By Tracey Welson-Rossman on Jan 14, 2020, 01:25pm
Over the past year, this column has celebrated female technologists of all disciplines and from across a wide range of industries. Nearly all of them have mentioned the growing importance of Artificial Intelligence or machine learning to their work. Importantly, those same women all reinforced the need to engage more females in positions relative to AI – both to aid in its unbiased application and to optimize its use in business and society.
So, as we look ahead to the trends and technologies that will likely dominate this next year and decade, it makes sense to begin by unpacking how AI might continue its march forward and the opportunities it will create for female entrepreneurs, engineers, marketers, and others.
AI and Machine Learning Dominate
From email marketing to financial services, women tech leaders expect AI and machine learning to continue augmenting businesses’ abilities to improve scale, efficiency, and – in some cases – impact.
Mailchimp VP of Global Product Marketing Darcy Kurtz told me that the company remains focused on harnessing the power of data science and machine learning to help businesses better understand their strengths and weaknesses. Specifically, she expects that in 2020 email marketer Mailchimp will “continue exploring the power of data and refining how we can use it to personalize and optimize the consumer experience without additional work or budget.”
Superhuman is another company that deals in email. But rather than using it for marketing purposes, they are focused on reimagining the inbox to better suit the needs of modern users. AI is an instrumental part of this as it tracks habits and helps inject speed and automation into a normally time intensive task.
Emuye Reynolds, the company’s Head of Mobile and Delight, believes that AI will enable email inboxes to triage themselves and handle basic tasks on their own. “Imagine waking up to [email] drafts that are ready to send, [helping you] become an order of magnitude more productive,” she proclaimed to me…via email of course.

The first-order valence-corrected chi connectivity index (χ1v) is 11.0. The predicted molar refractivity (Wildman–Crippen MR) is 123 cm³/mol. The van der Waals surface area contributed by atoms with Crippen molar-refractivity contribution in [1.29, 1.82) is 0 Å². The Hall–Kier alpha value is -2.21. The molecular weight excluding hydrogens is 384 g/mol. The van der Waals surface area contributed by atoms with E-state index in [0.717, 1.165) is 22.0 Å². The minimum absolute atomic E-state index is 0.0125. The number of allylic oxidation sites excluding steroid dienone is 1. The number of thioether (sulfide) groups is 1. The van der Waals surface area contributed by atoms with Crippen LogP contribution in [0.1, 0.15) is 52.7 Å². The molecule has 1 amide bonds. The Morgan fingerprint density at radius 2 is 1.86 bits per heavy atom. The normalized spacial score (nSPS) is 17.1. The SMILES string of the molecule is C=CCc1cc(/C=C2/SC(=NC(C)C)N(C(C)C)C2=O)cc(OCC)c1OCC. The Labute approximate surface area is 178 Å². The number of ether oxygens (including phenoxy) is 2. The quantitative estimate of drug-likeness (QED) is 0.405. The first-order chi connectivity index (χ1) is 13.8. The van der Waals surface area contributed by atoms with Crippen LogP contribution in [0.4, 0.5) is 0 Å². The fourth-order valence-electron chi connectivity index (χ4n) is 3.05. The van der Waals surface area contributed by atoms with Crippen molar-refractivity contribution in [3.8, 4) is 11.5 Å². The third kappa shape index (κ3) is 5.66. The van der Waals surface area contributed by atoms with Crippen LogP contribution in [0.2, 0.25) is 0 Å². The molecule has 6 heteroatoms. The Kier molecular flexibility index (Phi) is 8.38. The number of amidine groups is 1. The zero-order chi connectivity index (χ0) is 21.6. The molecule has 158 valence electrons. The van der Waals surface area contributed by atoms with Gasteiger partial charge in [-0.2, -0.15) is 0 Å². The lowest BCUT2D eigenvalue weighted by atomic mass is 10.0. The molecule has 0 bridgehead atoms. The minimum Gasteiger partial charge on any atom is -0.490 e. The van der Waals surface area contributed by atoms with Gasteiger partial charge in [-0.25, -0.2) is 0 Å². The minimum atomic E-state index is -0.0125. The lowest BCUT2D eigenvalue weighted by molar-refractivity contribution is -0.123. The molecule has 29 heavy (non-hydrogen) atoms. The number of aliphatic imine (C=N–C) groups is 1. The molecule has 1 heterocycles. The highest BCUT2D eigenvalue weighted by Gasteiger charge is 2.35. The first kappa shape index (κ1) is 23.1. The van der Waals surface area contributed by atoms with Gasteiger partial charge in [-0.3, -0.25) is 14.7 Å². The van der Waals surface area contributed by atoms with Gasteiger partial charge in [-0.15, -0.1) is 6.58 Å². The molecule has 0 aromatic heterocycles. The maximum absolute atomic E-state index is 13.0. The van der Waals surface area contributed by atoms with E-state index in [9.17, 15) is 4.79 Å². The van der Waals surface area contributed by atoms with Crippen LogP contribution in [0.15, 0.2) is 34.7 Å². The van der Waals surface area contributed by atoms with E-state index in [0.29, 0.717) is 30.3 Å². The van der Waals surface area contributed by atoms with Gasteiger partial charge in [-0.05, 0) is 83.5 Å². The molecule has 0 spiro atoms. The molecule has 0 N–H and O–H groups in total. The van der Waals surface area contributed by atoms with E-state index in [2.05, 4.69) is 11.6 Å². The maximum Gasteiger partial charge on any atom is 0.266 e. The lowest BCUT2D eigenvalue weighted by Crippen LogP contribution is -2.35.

Of course, AI and machine learning are also applicable to a wide range of other industries beyond email and email marketing. Mindy Ferguson, Managing Vice President, Commercial Digital Channels at Capital One, predicts that both will be a major focus for her team in 2020. Specifically, machine learning can be used to better customize the user experience, change how Capital One engages with customers, and even point to better business decisions.
Human resources can benefit from AI too. Executive search and leadership advisory firm Egon Zehnder is exploring how it can be used to better inspire and motivate a company’s workforce. Lindsay Trout, leader of the company’s Global Digital Segment said the use of “machine learning, behavioral science, and advanced analytics to measure culture and other previously unmeasurable ‘touchy-feely’ aspects of a business” will be a major tech trend for the HR industry.
The Shift to Mobile and 5G
While it may dominate the headlines, AI is far from the only technology that will prosper in the coming decade. There are numerous other exciting trends and emerging technologies on the radar for female technologists in 2020 and beyond.
One of those is the growing supremacy of mobile platforms. This move to devices as primary digital access points has implications for a wide range of industries.
Superhuman’s Reynolds has seen a shift in email consumption on mobile devices from less than four percent (4%) a decade ago to more than half of all emails today. This obviously impacts how Superhuman approaches its email inbox design. Looking ahead, she expects the iPad to continue growing as a mainstream work device.
For marketers like Mailchimp’s Kurtz, the move to digital and mobile as the norm impacts content creation and delivery. She is closing watching trends related to podcasts, short-form video, and streaming to better understand what types of content and channels resonate best.
Of course, the increasing consumer and business preferences for mobile interactions over desktop and other screens will be powered by faster networks such as the looming transition to 5G.